I have to admit that the primary reason was at first mostly pragmatic, Ubuntu seemed like less work than Debian. (I come from a background of Solaris, HP-UX, Slackware, Redhat/Fedora.) Most of the Debian users I have met in real life seem to have different computing priorities than me. I am not trying to be critical of Redhat or Debian.
I put Ubuntu on my son's computer, then my notebook, then transitioned a couple servers. It was a sometimes painful experience. (e.g. I realize many people would call me odd, and for a number of reasons, ;-) but I really prefer sendmail, and I ran into Ubuntu specific bugs in sendmail, and then others in postfix after I gave up on fighting the sendmail battle during my first server trials with early versions of Ubuntu.)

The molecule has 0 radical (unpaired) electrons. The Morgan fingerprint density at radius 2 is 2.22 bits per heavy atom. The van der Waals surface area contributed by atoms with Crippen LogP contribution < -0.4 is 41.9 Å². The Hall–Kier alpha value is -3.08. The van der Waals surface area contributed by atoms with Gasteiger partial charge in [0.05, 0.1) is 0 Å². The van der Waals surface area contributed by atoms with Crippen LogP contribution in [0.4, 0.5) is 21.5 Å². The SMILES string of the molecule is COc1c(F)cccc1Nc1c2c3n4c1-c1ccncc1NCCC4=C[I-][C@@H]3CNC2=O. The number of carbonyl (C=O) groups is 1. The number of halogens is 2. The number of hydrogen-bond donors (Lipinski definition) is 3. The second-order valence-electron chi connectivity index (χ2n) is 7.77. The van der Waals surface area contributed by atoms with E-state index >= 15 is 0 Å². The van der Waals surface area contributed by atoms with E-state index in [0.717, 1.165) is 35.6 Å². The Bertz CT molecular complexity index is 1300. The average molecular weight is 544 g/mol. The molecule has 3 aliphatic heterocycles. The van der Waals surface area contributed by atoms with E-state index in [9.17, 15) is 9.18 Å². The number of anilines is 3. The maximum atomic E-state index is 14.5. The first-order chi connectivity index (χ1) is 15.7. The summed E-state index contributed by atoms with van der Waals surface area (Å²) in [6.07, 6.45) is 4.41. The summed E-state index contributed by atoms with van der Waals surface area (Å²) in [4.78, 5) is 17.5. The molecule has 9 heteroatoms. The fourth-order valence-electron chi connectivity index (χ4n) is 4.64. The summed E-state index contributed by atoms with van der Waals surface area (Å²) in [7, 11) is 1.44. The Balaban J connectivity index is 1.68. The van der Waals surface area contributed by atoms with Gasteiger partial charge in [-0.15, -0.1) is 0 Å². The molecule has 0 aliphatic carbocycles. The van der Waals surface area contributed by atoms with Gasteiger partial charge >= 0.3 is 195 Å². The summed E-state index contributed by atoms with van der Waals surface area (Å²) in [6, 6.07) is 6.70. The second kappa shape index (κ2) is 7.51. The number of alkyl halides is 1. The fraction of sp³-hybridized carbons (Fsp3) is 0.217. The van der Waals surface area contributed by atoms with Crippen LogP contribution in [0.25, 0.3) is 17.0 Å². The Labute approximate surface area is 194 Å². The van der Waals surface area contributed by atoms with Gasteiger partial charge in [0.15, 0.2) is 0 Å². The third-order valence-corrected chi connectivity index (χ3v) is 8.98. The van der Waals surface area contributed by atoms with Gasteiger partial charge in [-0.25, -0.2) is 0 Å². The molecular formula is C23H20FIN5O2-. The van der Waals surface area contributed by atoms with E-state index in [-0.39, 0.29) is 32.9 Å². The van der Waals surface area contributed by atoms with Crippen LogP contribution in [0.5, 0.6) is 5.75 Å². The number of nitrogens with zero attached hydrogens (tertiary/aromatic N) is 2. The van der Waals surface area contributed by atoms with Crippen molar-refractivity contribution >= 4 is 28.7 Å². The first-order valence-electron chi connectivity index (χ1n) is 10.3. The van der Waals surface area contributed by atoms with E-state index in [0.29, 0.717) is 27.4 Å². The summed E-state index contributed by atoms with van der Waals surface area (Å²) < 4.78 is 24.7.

With all that said, I would not consider Debian now because I want a commercial company to do well in the Linux business. Actually, I want many to do well, and Redhat is one of my favorite companies - I really do not wish to criticize Redhat, it's employees, or Fedora. Their products just do not quite fit my needs right now. I still recommend RHEL, and have helped other companies deploy it. I do not think Fedora is appropriate for production servers though, unless the admins have a lot more time and energy than I do.